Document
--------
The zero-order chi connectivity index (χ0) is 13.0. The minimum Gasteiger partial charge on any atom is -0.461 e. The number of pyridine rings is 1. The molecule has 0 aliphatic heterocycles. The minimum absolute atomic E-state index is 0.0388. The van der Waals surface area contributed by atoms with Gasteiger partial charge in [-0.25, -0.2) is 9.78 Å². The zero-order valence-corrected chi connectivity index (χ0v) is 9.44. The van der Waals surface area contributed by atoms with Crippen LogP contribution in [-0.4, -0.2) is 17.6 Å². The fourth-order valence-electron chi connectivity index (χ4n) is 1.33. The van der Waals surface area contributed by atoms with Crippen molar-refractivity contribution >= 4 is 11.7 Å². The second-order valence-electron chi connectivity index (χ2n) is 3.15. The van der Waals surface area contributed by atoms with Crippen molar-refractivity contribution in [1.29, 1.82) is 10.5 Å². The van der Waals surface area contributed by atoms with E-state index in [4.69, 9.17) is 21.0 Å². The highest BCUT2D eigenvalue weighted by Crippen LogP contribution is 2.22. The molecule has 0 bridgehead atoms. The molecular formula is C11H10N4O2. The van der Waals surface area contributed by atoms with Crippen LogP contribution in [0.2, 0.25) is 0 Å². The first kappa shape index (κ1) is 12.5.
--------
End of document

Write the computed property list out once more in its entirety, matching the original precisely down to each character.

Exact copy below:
The zero-order chi connectivity index (χ0) is 13.0. The minimum Gasteiger partial charge on any atom is -0.461 e. The number of pyridine rings is 1. The molecule has 0 aliphatic heterocycles. The minimum absolute atomic E-state index is 0.0388. The van der Waals surface area contributed by atoms with Gasteiger partial charge in [-0.25, -0.2) is 9.78 Å². The zero-order valence-corrected chi connectivity index (χ0v) is 9.44. The van der Waals surface area contributed by atoms with Crippen LogP contribution in [-0.4, -0.2) is 17.6 Å². The fourth-order valence-electron chi connectivity index (χ4n) is 1.33. The van der Waals surface area contributed by atoms with Crippen molar-refractivity contribution >= 4 is 11.7 Å². The second-order valence-electron chi connectivity index (χ2n) is 3.15. The van der Waals surface area contributed by atoms with Crippen molar-refractivity contribution in [1.29, 1.82) is 10.5 Å². The van der Waals surface area contributed by atoms with E-state index in [4.69, 9.17) is 21.0 Å². The highest BCUT2D eigenvalue weighted by Crippen LogP contribution is 2.22. The molecule has 0 bridgehead atoms. The molecular formula is C11H10N4O2. The van der Waals surface area contributed by atoms with Crippen LogP contribution in [0.2, 0.25) is 0 Å². The first kappa shape index (κ1) is 12.5.